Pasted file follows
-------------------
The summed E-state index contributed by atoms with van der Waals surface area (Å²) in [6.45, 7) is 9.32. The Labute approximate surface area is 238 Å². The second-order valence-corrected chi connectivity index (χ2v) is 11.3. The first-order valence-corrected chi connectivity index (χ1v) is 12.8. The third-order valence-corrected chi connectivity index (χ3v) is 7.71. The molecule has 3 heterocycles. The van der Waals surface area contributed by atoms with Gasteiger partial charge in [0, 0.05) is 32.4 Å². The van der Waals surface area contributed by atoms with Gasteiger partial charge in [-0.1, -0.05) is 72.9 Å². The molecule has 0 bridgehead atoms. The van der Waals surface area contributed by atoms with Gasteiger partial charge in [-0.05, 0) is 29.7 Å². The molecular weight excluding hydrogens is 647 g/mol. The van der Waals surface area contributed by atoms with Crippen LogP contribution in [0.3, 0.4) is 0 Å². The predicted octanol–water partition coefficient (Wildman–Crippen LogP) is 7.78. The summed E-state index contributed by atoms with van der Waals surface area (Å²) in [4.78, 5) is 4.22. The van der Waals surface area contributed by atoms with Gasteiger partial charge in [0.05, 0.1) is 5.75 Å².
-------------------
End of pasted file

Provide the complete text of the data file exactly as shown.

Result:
The summed E-state index contributed by atoms with van der Waals surface area (Å²) in [6.45, 7) is 9.32. The Labute approximate surface area is 238 Å². The second-order valence-corrected chi connectivity index (χ2v) is 11.3. The first-order valence-corrected chi connectivity index (χ1v) is 12.8. The third-order valence-corrected chi connectivity index (χ3v) is 7.71. The molecule has 3 heterocycles. The van der Waals surface area contributed by atoms with Gasteiger partial charge in [0, 0.05) is 32.4 Å². The van der Waals surface area contributed by atoms with Gasteiger partial charge in [-0.1, -0.05) is 72.9 Å². The molecule has 0 bridgehead atoms. The van der Waals surface area contributed by atoms with Gasteiger partial charge in [-0.05, 0) is 29.7 Å². The molecular weight excluding hydrogens is 647 g/mol. The van der Waals surface area contributed by atoms with Crippen LogP contribution in [0.3, 0.4) is 0 Å². The predicted octanol–water partition coefficient (Wildman–Crippen LogP) is 7.78. The summed E-state index contributed by atoms with van der Waals surface area (Å²) in [4.78, 5) is 4.22. The van der Waals surface area contributed by atoms with Gasteiger partial charge in [0.05, 0.1) is 5.75 Å².